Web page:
Take note of these 12 common false friends in English!
Are you developing your vocabulary in English? Remember that not all words that look and sound familiar to your language have the same meaning. These are called false friends – so they look and sound the same, but the meaning is entirely different. So, watch out for these hilarious false friends in Spanish, French, German, and Italian.
Spanish-English False Friends
1. Embarazada vs. Embarrassing
In English, the word ‘embarrassing‘ is a synonym for humiliating. Spare yourself the humiliation with this one – in Spanish, the word ‘Embarazo‘ means pregnancy, while ‘Embarazada‘ means pregnant.
2. Constipado vs. Constipated
Even though the Spanish are quite open people, they don’t usually speak up about their bowels. In English, ‘to be constipated’ means to have blocked bowels, while a ‘constipado‘ is a common cold in Spanish.
3. Emocionado vs. Emotional
In English, ‘getting emotional‘ means when you are moved to tears in a heartwarming or upsetting situation. ‘Emocionado‘ can mean both excited and moved in Spanish, which is tricky, as it doesn’t translate to ’emotional’ in all contexts. While you can get ‘emocionado‘ on a roller coaster, you wouldn’t get ’emotional’ on a roller coaster!
French-English False Friends
4. Douche vs. Douche
If you call someone a ‘douche‘ in English, you mean they’re obnoxious. In French, ‘douche‘ means shower.
5. Sale vs. Sale
In English ‘sales‘ refer to the seasonal discounts on products. If you see something that is ‘sale‘ in French, it doesn’t mean it’s sold at a discount, but that it’s dirty.
6. Jolie vs. Jolly
If you call someone ‘jolly‘ in English you’re complementing their happy and uplifting attitude. In French, ‘jolie‘ is still a compliment, but it means pretty.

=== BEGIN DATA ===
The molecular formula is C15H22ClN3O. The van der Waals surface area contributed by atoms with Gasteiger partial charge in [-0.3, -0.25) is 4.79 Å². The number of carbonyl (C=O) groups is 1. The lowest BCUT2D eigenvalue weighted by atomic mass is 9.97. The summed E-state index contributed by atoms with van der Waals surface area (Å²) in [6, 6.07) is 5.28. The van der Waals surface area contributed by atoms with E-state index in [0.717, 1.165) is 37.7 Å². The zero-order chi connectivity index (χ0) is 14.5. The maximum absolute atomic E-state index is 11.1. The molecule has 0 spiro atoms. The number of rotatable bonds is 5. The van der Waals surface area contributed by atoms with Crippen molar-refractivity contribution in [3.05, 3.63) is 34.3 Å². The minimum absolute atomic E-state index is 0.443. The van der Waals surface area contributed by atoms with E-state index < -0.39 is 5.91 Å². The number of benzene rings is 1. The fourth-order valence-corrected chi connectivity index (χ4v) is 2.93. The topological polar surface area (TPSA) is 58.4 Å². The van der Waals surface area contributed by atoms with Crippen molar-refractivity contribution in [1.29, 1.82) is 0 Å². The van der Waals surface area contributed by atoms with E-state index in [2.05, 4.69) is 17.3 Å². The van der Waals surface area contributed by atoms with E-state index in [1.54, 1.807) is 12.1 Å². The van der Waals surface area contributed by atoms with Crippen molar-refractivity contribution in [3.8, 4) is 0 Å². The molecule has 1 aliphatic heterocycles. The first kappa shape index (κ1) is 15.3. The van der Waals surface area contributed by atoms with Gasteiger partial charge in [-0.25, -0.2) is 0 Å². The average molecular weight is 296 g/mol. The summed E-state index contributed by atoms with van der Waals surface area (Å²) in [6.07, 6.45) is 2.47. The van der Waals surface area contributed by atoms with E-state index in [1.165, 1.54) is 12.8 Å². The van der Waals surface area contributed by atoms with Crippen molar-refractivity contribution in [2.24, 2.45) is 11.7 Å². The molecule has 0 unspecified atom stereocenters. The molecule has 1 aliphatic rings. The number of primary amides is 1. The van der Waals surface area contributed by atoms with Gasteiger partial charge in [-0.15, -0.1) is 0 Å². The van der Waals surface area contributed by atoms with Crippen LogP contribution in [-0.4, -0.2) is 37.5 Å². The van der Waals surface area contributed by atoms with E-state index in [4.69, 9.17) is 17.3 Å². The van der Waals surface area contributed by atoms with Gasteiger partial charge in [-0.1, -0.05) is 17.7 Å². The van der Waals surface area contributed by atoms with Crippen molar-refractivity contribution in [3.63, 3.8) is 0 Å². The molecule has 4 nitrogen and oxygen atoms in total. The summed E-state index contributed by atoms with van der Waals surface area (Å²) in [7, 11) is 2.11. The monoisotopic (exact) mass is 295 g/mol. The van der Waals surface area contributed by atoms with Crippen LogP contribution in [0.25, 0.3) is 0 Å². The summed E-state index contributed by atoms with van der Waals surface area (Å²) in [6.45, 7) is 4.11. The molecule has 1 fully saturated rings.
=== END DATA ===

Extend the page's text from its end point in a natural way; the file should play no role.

German-English False Friends
7. Das Gift vs. Gift
In English, giving someone a ‘gift’ is when you give them a present, like on their birthday. ‘Das Gift’ in German means poison/toxic! Not the best present for someone’s birthday.
8. Winken vs. Wink
Everyone can ‘winken‘ but not everyone can wink. In English, a ‘wink‘ is a cheeky or flirty gesture that some people can do by closing one eye. In German, ‘winken‘ just means wave.
9. Die Art vs. Art
If you see ‘die art’ near a strange word, it’s not what you’re thinking. In German ‘die art’ means type/kind/sort and has nothing to do with art as a form of expression.
Italian-English False Friends
10. Annoiare vs. To Annoy
These two are quite the opposite! If somebody is ‘annoying‘ you, they are irritating you, like a mosquito buzzing around your head when you are trying to sleep. And if you use the word ‘annoiare‘ it means you’re bored.
11. Baldo vs. Bald
A ‘bald‘ person is someone who lost all their hair. While calling someone ‘bald‘ in English can be offensive, in Italian ‘boldo‘ is courageous.
12. Caldo vs. Cold
When you’re ‘cold‘ in English, you’re shivering and need to put on more clothes or switch on the heating. This is another case of direct opposites – in Italian, ‘caldo‘ actually means hot.
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